LOTT HANGS ON
Fearing that his own Republican caucus would in fact rise up against him, Republican Senate leader Trent Lott made a third mea culpa on Wednesday, further distancing himself from his own comments. As word spread throughout Capitol Hill that some conservative Republicans were mulling going public with a rebuke of Lott, the Mississippi senator's office began calling TV networks and prominent print reporters on Wednesday morning to say that Lott was prepared to again apologize for remarks he made last week at a 100th birthday fête for Sen. Strom Thurmond.
While Lott was apologizing, he was also fuming over reports that RNC chief Marc Racicot had agreed to meet with Rev. Al Sharpton to discuss the Lott comments. "You know damn well that Racicot is going to get hauled before the cameras with Sharpton, and even if he doesn't say a word, Sharpton's comments are going to keep this thing alive," says a Lott loyalist on Capitol Hill. "The RNC has no business getting involved in this thing. We take care of our own."
Lott's troubles aren't necessarily limited to his big mouth. Republicans and conservatives who have thus far sat out the Thurmond comments uproar continue to raise questions about Lott's ability to lead.
"We're going to be watching him like hawk," says an influential conservative activist. "If he gives the Democrats an inch on anything in the first 100 days of the Senate session, he's not going to know what hit him. He's been handed a second chance, now it appears he's been handed a third chance. That means no backroom deals with Daschle, no give on tax cuts, no give on judicial nominees. Lott cannot screw this up."
ABSENTEE MAKES THE HEART GROW FONDER
So Republican Bob Beauprez has won the Colorado 7th Congressional District, beating his Democratic challenger, Mike Feeley, by 121 votes. The fact that the GOP has widened its margin in the House by one is no biggie, given that Beauprez has already been voting inside the Republican caucus for the past three weeks on policy issues. No, the big headline should be that what won the election for Republicans was absentee ballots.
Beauprez's narrow victory by a little more than 100 out of more than 163,000 ballots cast should be a light bulb that pops over a lot of Republican strategists' heads. That's because if the election day vote had been used to determine who won the seat, Colorado's 7th would have gone to Feeley. He won more votes on election day. It was absentees who pushed Beauprez over the top.
It used to be that absentee ballots were the mother's milk for GOP candidates in tight or seemingly unwinnable races -- are you reading this Bill Simon, Jr.? -- but in recent years, in part due to costs and coordination challenges, Republicans have not spent the capital to ensure winning the absentee ballot battle. For example, in California two-time Republican Gov. George Deukmejian was swept into his first term, coming back from double-digits deficit against favorite Los Angeles Mayor Tom Bradley, in part by overwhelmingly winning the absentee ballot count.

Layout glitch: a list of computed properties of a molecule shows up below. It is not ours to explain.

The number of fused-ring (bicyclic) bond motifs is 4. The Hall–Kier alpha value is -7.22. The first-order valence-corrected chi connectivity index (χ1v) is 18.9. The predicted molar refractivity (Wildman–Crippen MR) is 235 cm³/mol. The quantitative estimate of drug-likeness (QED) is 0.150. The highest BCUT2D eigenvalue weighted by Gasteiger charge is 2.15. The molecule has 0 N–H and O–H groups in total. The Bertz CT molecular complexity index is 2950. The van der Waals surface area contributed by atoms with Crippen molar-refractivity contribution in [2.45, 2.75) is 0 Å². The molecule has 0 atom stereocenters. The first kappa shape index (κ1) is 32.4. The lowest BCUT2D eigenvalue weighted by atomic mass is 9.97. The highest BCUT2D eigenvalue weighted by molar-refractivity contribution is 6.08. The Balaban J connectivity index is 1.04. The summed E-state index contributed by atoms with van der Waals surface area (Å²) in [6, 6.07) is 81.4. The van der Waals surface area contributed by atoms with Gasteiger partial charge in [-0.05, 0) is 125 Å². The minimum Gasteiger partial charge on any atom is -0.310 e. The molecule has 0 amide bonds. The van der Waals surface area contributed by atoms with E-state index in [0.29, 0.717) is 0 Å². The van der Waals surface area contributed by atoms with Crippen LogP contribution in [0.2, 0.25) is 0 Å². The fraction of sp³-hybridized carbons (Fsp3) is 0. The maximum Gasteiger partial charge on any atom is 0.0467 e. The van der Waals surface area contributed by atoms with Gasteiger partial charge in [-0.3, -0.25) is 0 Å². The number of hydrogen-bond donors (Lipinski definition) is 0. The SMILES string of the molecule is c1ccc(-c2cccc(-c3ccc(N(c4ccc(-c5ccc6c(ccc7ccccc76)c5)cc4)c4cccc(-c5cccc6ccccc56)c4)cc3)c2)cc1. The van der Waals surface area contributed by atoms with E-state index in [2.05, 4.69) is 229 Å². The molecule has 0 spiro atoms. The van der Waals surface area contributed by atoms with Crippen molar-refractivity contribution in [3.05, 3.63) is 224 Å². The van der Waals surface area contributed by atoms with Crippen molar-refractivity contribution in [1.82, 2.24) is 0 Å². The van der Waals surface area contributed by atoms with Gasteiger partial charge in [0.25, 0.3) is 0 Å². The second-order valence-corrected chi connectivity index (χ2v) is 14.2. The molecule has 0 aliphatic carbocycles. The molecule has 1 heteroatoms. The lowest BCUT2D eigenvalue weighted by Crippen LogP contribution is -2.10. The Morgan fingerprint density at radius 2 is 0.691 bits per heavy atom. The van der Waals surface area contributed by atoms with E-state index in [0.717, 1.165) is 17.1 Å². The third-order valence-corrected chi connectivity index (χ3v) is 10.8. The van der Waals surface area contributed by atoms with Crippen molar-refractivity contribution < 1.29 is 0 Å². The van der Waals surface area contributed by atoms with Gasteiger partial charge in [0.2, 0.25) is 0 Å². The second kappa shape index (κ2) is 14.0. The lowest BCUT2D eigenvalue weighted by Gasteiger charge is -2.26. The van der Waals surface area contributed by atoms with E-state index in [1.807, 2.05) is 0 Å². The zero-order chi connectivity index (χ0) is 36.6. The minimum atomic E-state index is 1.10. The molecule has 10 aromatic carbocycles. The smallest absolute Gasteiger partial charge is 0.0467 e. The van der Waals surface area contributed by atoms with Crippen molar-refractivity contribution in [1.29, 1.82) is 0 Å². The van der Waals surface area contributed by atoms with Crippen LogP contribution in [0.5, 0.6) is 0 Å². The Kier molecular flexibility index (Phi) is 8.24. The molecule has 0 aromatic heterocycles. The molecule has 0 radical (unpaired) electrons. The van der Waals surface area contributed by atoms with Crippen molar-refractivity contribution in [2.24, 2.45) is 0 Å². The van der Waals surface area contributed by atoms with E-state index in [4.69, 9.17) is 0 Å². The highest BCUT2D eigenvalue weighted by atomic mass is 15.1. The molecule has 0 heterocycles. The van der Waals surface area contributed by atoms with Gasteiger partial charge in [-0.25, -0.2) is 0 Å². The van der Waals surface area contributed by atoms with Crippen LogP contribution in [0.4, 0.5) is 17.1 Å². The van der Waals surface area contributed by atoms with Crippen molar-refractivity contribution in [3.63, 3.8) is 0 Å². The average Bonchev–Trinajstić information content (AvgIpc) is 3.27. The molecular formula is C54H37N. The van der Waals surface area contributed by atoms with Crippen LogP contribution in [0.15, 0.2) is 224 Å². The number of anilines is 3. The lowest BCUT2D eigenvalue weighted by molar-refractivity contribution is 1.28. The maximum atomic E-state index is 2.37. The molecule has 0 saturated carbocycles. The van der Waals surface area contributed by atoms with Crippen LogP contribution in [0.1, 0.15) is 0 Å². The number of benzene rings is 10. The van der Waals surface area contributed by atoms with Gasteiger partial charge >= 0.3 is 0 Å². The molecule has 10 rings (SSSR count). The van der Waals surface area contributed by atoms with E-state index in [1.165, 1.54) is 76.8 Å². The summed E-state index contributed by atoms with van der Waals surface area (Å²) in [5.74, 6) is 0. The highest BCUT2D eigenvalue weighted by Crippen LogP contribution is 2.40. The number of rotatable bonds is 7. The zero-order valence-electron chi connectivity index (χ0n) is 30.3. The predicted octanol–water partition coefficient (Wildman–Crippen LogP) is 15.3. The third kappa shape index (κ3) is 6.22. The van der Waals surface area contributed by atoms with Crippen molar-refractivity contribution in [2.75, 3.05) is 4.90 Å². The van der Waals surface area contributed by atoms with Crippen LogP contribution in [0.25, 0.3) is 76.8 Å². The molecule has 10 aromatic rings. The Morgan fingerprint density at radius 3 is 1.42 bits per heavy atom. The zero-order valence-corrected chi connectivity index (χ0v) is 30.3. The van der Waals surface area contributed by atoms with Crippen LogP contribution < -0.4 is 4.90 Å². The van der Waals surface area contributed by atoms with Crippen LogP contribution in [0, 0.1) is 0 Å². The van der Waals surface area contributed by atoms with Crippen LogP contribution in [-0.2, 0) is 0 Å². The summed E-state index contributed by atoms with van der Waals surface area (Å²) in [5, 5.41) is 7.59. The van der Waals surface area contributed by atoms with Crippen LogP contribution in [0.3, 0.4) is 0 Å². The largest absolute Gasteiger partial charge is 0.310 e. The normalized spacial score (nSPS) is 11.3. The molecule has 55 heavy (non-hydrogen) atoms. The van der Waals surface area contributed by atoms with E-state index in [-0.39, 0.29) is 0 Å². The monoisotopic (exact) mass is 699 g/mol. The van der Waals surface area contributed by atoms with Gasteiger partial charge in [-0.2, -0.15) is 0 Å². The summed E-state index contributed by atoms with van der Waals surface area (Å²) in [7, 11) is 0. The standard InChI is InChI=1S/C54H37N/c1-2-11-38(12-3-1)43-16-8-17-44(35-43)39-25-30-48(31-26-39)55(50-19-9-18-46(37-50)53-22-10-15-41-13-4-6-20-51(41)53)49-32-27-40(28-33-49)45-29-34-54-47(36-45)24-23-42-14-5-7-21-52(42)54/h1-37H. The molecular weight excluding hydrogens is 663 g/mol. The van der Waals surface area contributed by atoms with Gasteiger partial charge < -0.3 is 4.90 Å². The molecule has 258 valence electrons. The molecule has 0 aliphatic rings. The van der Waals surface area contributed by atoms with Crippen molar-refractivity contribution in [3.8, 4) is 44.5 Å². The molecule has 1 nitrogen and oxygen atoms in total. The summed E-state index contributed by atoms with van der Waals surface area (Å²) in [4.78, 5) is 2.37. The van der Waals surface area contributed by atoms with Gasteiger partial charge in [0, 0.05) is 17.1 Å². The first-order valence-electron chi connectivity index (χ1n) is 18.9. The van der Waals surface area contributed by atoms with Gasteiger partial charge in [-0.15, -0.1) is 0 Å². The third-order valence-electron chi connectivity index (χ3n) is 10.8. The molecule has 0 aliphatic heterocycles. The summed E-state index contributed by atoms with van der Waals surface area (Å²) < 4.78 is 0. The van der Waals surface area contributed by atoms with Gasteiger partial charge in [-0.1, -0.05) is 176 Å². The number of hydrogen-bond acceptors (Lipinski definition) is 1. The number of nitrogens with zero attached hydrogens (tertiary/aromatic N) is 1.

"We spent a lot of money to make sure those ballots got into everyone's hands and got used," recalls a campaign strategist who worked in that race. "It costs a lot more in a state like California today, but I'm surprised more state parties aren't spending to make sure they have an edge. Those absentees always favor the Republicans."
But despite such evidence, Republicans lately haven't been putting up the cash to secure their absentee ballot advantage. The Bush campaign in 2000 spent almost nothing on the absentee ballot program in California, giving lie to the notion that, despite Dubya's late campaign visits there, his people were serious about making the state competitive. The same thing in Florida, and we know what happened there.
The Simon campaign in California, despite indications weeks before election day that the governor's race was still winnable, didn't spend money on an absentee ballot program. Perhaps even more scandalous, the Gerald Parsky-controlled state party didn't spend a dime, either.
"If we want to continue the winning streak we're on," says a Republican National Committee staffer, "we're going to have to make the investment in absentee ballot programs. Even if it means the national party is underwriting it on the state level -- if it's legal -- somebody has to protect that electoral edge we've historically had."
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